As wirless and WiFi networking is becoming more popular, mlearning will boost the feasibility of learning anyplace and anytime (as long as you can get away from those pesky interruptions).


Right now, most people vision elearning as sitting in front of a computer, yet if we change that scenario slightly to listening to a ipod, that is, rather than downloading music, you download some verbal information and perhaps some pictures, then e-learning starts to expand... Podcasting works similar to a desktop aggregator, in that you subscribe to a set of feeds, and then view the new stuff from all of the feeds together, or each feed separately. Podcasting has one major difference -- instead of reading the new content on a computer screen, you listen to the new content on an iPod or iPod-like device. Think of your iPod as having a set of subscriptions that are checked regularly for updates. For a list of some of the podcasts now available, see podcasts.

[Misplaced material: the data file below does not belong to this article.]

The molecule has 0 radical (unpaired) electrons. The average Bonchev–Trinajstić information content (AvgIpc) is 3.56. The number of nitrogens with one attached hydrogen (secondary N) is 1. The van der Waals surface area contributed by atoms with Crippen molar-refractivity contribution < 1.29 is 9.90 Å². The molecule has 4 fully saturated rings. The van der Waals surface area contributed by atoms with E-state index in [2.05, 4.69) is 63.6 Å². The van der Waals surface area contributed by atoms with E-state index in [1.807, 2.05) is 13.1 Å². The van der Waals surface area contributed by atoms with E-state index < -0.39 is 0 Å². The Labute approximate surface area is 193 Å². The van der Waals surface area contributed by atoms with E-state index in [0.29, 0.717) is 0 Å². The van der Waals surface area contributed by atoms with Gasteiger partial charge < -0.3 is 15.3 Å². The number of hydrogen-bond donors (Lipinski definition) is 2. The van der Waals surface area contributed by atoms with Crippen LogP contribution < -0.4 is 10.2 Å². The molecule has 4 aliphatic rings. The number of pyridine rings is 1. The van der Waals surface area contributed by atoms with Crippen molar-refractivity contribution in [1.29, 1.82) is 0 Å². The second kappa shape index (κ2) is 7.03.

Fuel for Growth

The technology aspect of the internet provided the first means for the beginning of elearning. And by growing it through cheap broadband, mlearning, and podcasting, we further fuel its growth. This is the first of a four-part series on the growth of elearning. The second means of fueling the growth of elearning via "learning methods" will be discussed in the next blog. Skills & knowledge and accessing information will then follow.


e-Learning: In Search of a Better Definition

One of the first definitions for e-learning is ASTD's, who define it as covering a wide set of applications and processes, such as Web-based learning, computer-based learning, virtual classrooms, and digital collaboration. It includes the delivery of content via Internet, intranet/extranet (LAN/WAN), audio- and videotape, satellite broadcast, interactive TV, and CD-ROM. ASTD's definition is somewhat different in that it basically defines anything that is electronic (electronic learning) as e-learning. On the other hand, Marc Rosenberg confines it to the internet in his book, e-Learning: Strategies for Delivering Knowledge in the Digital Age (2001): e-Learning refers to the use of internet technologies to deliver a broad array of solutions that enhance knowledge and performance. It is based upon three fundamental criteria:
  1. It is networked
  2. It is delivered to the end-user via a computer using standard internet technology
  3. It focuses on the broadest view of learning.